Friday, February 27, 2009

New Nat Geo Special: Kingdom Of The Blue Whale!

Heart the size of a Mini Cooper.
Mouth big enough to hold 100 people.
Longer than a basketball court.
Weighing as much as 25 large elephants.
It is the largest creature ever to inhabit the earth.
But we know precious little about it.

That's right, folks! Yours truly (and a few other awesome bloggers) have been given the opportunity to screen National Geographic Channel’s new TV program “Kingdom of the Blue Whale,” which premieres Sunday, March 8, at 8 p.m. ET/PT, thanks to a very kind and wonderful Digital Consultant, Minjae Ormes.

Instead of posting repetitive reviews, Daniel Brown at BiochemicalSoul, Allie at Oh For The Love Of Science! and I decided to split up the 2 hour special between us. Daniel's awesome post about the effects, cinematography, and overall appearance of the special is already up. As the conservationist, Allie will cover those aspects of the special. Which leaves me, the marine biologist, to get into the nitty gritty science and physiology. So I guess I'd better get started!

Go to any natural history or science museum with a dinosaur skeleton and you will hear people oohing and ahhing at their immense size. How big and amazing the dinosaurs were! But we have a creature far bigger and more amazing living today, and yet few have ever seen it. Let me give you the numbers: The largest Tyrannosaurus only weighed in at 1/30th the tonnage of a blue whale. The largest herbivores ever discovered? Still only 1/3rd the whale's mass. Here's a scale image that shows exactly how giagantic these creatures are:

Despite being larger than any creature that has ever lived on our planet, we know next to nothing about them. No one has ever witnessed them mating or giving birth. No one even knows where they do these things. They eat an unfathomable thousands of pounds of krill a day - the weight of a semi truck or two in miniscule shrimp-like creatures - and we have no idea how they find them.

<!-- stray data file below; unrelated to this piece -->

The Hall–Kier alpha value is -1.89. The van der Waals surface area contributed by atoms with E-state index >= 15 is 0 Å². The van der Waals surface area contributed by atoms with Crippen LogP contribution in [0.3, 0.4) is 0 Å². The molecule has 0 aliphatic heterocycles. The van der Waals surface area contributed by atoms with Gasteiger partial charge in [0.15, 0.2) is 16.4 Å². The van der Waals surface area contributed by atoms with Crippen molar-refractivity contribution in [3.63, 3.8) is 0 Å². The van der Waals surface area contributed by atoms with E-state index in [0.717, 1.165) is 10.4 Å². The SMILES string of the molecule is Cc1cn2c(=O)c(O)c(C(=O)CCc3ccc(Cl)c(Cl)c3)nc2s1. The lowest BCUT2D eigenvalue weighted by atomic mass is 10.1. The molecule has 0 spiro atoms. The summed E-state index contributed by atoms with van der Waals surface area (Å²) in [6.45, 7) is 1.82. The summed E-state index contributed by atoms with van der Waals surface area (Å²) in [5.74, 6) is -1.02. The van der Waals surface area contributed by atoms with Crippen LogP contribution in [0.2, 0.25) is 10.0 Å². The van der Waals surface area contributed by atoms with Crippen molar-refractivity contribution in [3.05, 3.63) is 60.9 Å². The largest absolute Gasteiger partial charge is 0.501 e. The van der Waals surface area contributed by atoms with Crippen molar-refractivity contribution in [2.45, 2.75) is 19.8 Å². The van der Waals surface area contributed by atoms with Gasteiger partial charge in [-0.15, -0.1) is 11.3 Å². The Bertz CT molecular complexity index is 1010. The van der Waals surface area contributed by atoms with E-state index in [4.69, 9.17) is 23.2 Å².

Here's what we do know. Blue Whales, like all whales and dolphins, are cetaceans. The Cetacean lineage were once land animals, related to hoofed animals like llamas. About 50 million years ago, some small carnivorous hoofed animals tested out the water, and gradually adapted to aquatic life. By about 40 million years ago, cetaceans were fully marine. Sometime after that, around 30 to 15 million years ago, cetaceans split into the two major groups: the odontocetes, or toothed whales (including dolphins), and the mysticetes, or baleen whales. It's to the latter group that the immense Blue Whale belongs.


As a mysticete, Blues have large fibrous plates instead of teeth that they use to filter small organisms out of the water. Mystecetes are the bigger group of whales, including such well-known species as Humpbacks and Right whales. Because of their immense sizes, baleen whales were the species of choice for whalers, and remain so today. The Blue Whale and its closest kin, the Fin, Sei, and Minke whales, were favorite targets of whalers, for their size meant more blubber and meat. The Blue's smaller cousins, the Minke and Sei whales, are still hunted by the Japanese commercial "research" whalers today.

Because of whaling, Blue Whale populations are less than 1/100th of what they once were. Like other large mammals, Blue Whales are slow to mature and reproduce, making it hard for them to rebound from such drastic population cuts. A species which used to number in the hundreds of thousands in the Antarctic hovers in the thousands throughout the world. Is it any wonder, then, that they are so hard to find?